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SAN DIEGO -- Novell plans to release a beta for its Linux Desktop 10 including new features offering better interoperability with Microsoft Office and Open Office, said Ted Haeger, Novell Inc.'s director of user communities, at the Southern California Linux Expo (SCALE). The beta, tentatively scheduled for release next month, will include a new feature, dubbed Xgl. Haeger said Xgl will allow users to jump between screens and multiple desktops. Targeted to CAD software users, Xgl has a practical side that allows users to have better window- and file-sharing capabilities.
Major media and the public seem to have missed one of the biggest plays in the history of Linux and the Open Source Software community with Oracle's purchase of SleepCat software.
Who would have imagined such a strategic move? If Microsoft had thought of this, we'd be starting over from scratch on a new OS. They would own the Internet.
Will Oracle, a proprietary database company, shutdown these major applications, give them to Sun or use them to take control of everyone?
From the reports I'm reading, major media hasn't got it yet. But you should.
New Commercial-Grade Linux-Based Platform Designed for Smartphones and Mobile Devices
As Microsoft continues to thrash it out with the European Commission over what it needs to do to get the antitrust monkey off its back, reader Bill Flanagan points out that its offer to open up some of its Windows Server source code isn't as munificent as it may appear at first.
Free Software Magazine's Tony Mobily talks about how our installation troubles are at an end.
On Monday, SJVN (Steven J. Vaughan-Nichols, a long time senior journalist) reported about a new study which proves that Linux systems are much more affordable and easier to administer than their Windows counterparts.
CIO provides a simple, on-page overview of the various FOSS-based business models. If you're an entrepreneur, you'll want to keep this handy.
At last week's Demo conference, a showcase of all things edgy, techie and gadgetey, saw the debut of what I am willing to bet is the first Linux-powered automatic ice-cream making machine. The MooBella Ice Cream System is a vending-machine-sized device (kind of a cross between a fridge and a coke machine) that can almost instantly create a scoop of ice cream in a variety of flavors, with or without nuts, crushed cookies or candy.
[Ed: This does sound like the perfect job for a penguin! Can't wait to see one of these gadgets! - dcparris]
In Brief Already engorged, Oracle has stuffed yet another software maker into its belly, gobbling up Sleepycat.
Ex-Veritas man steps in as new master
Next-Generation Sun Crypto Accelerator 6000 Optimizes Security and Performance for UltraSPARC(R)- and AMD Opteron Processor-Based Sun Fire Systems Running Solaris(TM) Operating System (OS) and Linux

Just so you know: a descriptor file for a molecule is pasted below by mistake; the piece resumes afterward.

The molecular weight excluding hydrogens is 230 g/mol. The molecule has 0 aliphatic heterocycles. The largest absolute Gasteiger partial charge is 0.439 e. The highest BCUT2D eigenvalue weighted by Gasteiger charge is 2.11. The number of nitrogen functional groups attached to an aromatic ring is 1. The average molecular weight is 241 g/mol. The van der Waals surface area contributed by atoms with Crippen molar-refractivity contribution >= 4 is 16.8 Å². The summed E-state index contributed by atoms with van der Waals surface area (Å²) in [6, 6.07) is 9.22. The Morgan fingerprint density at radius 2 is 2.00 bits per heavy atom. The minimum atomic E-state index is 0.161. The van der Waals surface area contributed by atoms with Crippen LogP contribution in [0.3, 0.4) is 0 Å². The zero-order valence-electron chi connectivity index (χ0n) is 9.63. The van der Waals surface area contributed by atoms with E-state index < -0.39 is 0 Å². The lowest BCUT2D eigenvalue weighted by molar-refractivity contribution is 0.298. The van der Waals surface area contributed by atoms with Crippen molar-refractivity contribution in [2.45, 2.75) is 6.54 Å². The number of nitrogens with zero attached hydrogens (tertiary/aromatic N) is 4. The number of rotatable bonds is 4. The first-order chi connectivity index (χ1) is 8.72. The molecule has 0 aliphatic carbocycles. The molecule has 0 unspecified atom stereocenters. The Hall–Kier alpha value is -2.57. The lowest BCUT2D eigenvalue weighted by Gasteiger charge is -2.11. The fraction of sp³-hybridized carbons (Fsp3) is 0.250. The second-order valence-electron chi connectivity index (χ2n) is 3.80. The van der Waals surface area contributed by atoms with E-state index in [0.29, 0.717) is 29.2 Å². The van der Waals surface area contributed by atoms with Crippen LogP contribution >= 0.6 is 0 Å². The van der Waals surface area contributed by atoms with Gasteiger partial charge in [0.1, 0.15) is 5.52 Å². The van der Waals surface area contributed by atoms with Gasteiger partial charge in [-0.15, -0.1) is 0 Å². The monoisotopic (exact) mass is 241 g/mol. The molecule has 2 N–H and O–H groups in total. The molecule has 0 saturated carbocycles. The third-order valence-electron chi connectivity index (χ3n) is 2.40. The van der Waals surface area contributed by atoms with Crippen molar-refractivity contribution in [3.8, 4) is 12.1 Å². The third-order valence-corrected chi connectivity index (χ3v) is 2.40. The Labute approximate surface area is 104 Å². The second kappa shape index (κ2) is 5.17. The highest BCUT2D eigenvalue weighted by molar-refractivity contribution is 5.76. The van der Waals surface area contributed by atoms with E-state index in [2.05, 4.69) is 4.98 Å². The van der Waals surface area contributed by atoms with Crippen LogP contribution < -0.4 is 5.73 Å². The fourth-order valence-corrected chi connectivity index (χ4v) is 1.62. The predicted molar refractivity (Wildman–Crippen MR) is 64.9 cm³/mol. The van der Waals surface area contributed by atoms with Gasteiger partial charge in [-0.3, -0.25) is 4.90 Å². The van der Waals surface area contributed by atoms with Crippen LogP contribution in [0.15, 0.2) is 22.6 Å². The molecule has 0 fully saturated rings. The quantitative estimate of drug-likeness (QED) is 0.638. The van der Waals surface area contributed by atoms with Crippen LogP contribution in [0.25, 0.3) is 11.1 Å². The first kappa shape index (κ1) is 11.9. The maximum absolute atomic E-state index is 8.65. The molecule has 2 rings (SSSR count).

In the increasingly Microsoft-dominated land of law firms, Linux deployments remain just about nil, but security appliances are starting to stand out as one exception, according to attorneys and IT folks attending LegalTech. Jacqueline Emigh files this report.
Version 1.0 of the Gecko based native Mac OS X browser, Camino, has been released.
Calendaring software, and in particular Microsoft Outlook, is frequently cited as a killer app that keeps would-be Linux users on Windows. As open source developers assault the calendaring problem, you will hear more and more about CalDAV, the calendaring and scheduling extensions to the WebDAV protocol. Let's see what makes it tick.
This Eclipse tutorial gives you a high-level overview of how to use CruiseControl, Luntbuild, and Anthill with Eclipse. This tutorial shows you how the Eclipse Perl Integration (EPIC) plug-in for Eclipse can help you test Perl applications. One is a traditional Perl debugger, the other tests Perl regular expressions.
Microsoft may not make flawless software, but its proprietary strategy is hard to fault, writes columnist Jan Stafford in a newly published TechTarget.com article. Specifically, Microsoft has mastered desktop lock-in, undermining users' confidence in alternatives and creating a slew of minor difficulties that irritate those who do switch, she added.
"Two themes dominate the stories I hear about the tribulations of using and adopting non-Microsoft business desktops: the difficulty in finding compatible hardware, and the stranglehold Microsoft Word has on users. In the last week, IT pros have shared their experiences with these two adoption inhibitors. They're representative of other stories I've heard," Stafford writes.
Open source development is key to solving data center security problems, says Sun Microsystems CEO Scott McNealy. Speaking Tuesday at the RSA conference in San Jose, Calif., McNealy said the world is becoming less private, with people's personal information flowing on all levels of day-to-day life.
Think of all the ways you interact with a computer each day. Any action you take, or even don't take, conveys some meaning. For example, when listening to your music collection, you might sometimes skip songs. What does that mean? There are a number of possibilities. Maybe you do not like the song that was playing, or it does not suit your current mood, or, possibly, you've listened to this song too much and would rather it be played less often. Is it possible to build a system that uses this information to learn which music you prefer and play it more often?
Nicholas Carr, the Harvard Business Review editor-at-large who in 2004 authored the book "Does IT Matter?" said Tuesday that open source code is much more than a passing phenomenon and will form the base of future IT departments.
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